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Re: Applicative languages? Anyone?

>Organization: LFCS, University of Edinburgh

In article <1202@uoregon.UUCP> markv@drizzle.UUCP (Mark VandeWettering) writes:
>In article <584@zippy.eecs.umich.edu> dwt@zippy.eecs.umich.edu (David West) writes:
>>Applicativity has its advantages, but it needs
>>1) ...
>>2) Some syntactic means for preventing argumentsfrom getting unreadably
>>   numerous just to pass something down to where it's finally used. 
>	Hmmm, not a bad idea.  I have just acquired "Implementation of
>	Functional Programming Languages by Simon L. Peyton Jones, and
>	am much impressed by the depth/level of the text.  Seeing as I
>	have to do a final thesis/project sometime :-) I might be
>	tempted to try a hand at an ML interpreter/compiler.  I would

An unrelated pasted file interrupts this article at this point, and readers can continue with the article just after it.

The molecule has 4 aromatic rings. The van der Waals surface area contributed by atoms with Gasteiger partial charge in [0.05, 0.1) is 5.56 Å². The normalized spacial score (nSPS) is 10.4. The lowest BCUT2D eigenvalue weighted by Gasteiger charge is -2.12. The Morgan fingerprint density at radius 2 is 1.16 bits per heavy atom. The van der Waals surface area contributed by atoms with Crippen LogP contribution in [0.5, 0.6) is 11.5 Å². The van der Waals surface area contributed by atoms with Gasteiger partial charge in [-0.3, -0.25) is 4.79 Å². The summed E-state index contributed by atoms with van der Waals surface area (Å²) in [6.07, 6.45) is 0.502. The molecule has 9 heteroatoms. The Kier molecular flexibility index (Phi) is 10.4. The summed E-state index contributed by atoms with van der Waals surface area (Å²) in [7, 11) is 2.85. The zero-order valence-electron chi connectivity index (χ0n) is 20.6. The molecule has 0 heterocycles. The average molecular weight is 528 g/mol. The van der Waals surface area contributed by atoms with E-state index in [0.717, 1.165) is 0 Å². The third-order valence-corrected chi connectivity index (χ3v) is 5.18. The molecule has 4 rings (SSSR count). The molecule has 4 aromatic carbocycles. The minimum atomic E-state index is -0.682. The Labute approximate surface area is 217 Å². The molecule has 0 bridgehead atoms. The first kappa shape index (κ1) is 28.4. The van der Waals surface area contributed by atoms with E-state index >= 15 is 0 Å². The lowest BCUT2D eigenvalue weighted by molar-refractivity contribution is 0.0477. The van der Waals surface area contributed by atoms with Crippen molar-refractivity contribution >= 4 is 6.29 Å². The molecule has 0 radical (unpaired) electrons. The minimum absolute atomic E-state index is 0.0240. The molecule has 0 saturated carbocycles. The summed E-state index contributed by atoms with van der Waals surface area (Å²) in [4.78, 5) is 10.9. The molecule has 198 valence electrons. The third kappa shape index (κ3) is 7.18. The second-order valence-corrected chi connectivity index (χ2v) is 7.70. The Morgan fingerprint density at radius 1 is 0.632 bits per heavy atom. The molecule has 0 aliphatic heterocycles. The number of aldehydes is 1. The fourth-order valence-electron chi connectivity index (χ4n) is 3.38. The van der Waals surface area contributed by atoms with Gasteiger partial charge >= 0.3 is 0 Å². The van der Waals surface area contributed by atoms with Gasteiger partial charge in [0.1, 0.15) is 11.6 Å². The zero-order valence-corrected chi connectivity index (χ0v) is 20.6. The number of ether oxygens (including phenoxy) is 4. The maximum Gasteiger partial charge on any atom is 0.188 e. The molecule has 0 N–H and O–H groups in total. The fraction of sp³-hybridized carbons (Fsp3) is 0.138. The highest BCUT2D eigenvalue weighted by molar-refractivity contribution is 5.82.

>	like to hear from anyone who is trying/has tried similar
>	projects.

ML gives you objects with modifiable state, so that you don't need to
pass a state structure around with you. The disadvantage, of course, is
that you smash the applicative behaviour of the language -
whether it's worth it depends what you're trying to do.
   Another way around this is to use type abstraction. That way, your
state structure is an abstract object with a few access functions to get
at the bits you need. I've always used the former approach, so I don't know
how far the latter approach gets you. It's quite possible to take non-
applicative features like assignment and abstract over them to build
structured objects with varying state, a la Smalltalk perhaps. This isn't
"dirty" functional programming - it's just using a functional language as if
it were a language of a different kind. I recently dedicated a lecture to the
structured use of side-effects in ML.
   By the way, I have various little typecheckers and interpreters for tiny
functional languages lying around on-line somewhere, if you're interested.
All written in ML, of course.
Nick Rothwell,	Laboratory for Foundations of Computer Science, Edinburgh.
		<Atlantic Ocean>!mcvax!ukc!lfcs!nick
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